What Happens After a Horse Race?

Horse racing has a long history and has been a central part of world culture since antiquity. It has been an integral part of the Olympic Games, as well as many ancient civilizations including Greece, Egypt, Rome, Babylon and Syria, and continues to be a vitally important aspect of contemporary society. Despite its controversial image and sometimes crooked practices, there is no denying that the sport offers excitement, thrills and a great deal of entertainment for both its fans and players.

The race was held at Del Mar, on a warm and sunny morning in California. The horses began running at a hypnotic pace, bathed in pinkish light and moving with huge strides and an effortless smoothness that made the spectators giddy. War of Will took the early lead, with Mongolian Groom and McKinzie a length behind.

At the top of the clubhouse turn, the pack was tightened and the pace quickened as the field drew close to the finish line. The horses were aching to win and their jockeys were pressing hard. The riders were all sweating and breathing heavily, but the horses did not seem tired or uncomfortable.

One thing was for sure: the horses were thirsty. They had all been injected that morning with Lasix, a diuretic marked on the racing form in boldface letters. The drug is given to prevent pulmonary bleeding, which hard running causes in many horses and that can be dangerous and even fatal. Its main function, however, is to cause the horse to unload epic amounts of urine-twenty or thirty pounds worth. The result is that, by the end of a hard race, most horses are dehydrated and their urine is running off into the dirt in a pond at the bottom of the track.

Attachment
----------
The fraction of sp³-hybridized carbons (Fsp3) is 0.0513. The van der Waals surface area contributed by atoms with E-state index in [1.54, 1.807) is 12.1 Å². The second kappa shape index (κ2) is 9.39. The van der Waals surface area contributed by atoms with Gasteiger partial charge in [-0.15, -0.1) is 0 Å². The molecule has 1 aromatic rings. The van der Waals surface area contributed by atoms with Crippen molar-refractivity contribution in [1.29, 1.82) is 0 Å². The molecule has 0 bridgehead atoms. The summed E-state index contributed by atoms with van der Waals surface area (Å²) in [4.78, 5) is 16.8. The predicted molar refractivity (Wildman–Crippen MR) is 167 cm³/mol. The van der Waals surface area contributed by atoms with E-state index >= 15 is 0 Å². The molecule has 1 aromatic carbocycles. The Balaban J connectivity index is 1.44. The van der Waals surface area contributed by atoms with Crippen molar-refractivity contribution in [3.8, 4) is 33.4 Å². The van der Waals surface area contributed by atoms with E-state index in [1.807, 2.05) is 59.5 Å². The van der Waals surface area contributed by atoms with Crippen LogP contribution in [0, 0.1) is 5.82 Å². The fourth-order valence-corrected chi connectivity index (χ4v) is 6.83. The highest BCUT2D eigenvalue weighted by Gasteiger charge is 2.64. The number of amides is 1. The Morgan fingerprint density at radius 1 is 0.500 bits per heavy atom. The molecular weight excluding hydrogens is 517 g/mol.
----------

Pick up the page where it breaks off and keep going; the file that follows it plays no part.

A spit box is a container in which horses are brought for post-race testing to have their urine, saliva and blood sampled. The results are used to determine whether the horse is fit to continue racing and, if not, the reason why. A spit box also is where the samples are kept for future analysis by laboratory staff.

There is a certain irony in a horse race where the winner gets to become a CEO, but that is how many prestigious companies are selecting their next leaders. Over the years, some governance observers have criticized this approach as risky and overtly competitive, but there is no denying that it has been successful in producing outstanding CEOs at giants such as General Electric, Procter & Gamble and GlaxoSmithKline.

Nonetheless, it is an important reminder that the industry needs serious reform. As awareness of cruel training methods for young horses, doping and the transport of horses from America to foreign slaughterhouses has grown, horse racing is in danger of losing its fan base and shriveling on the vine. It is up to the industry to rouse itself from its perpetual torpor and get serious about doing something about it.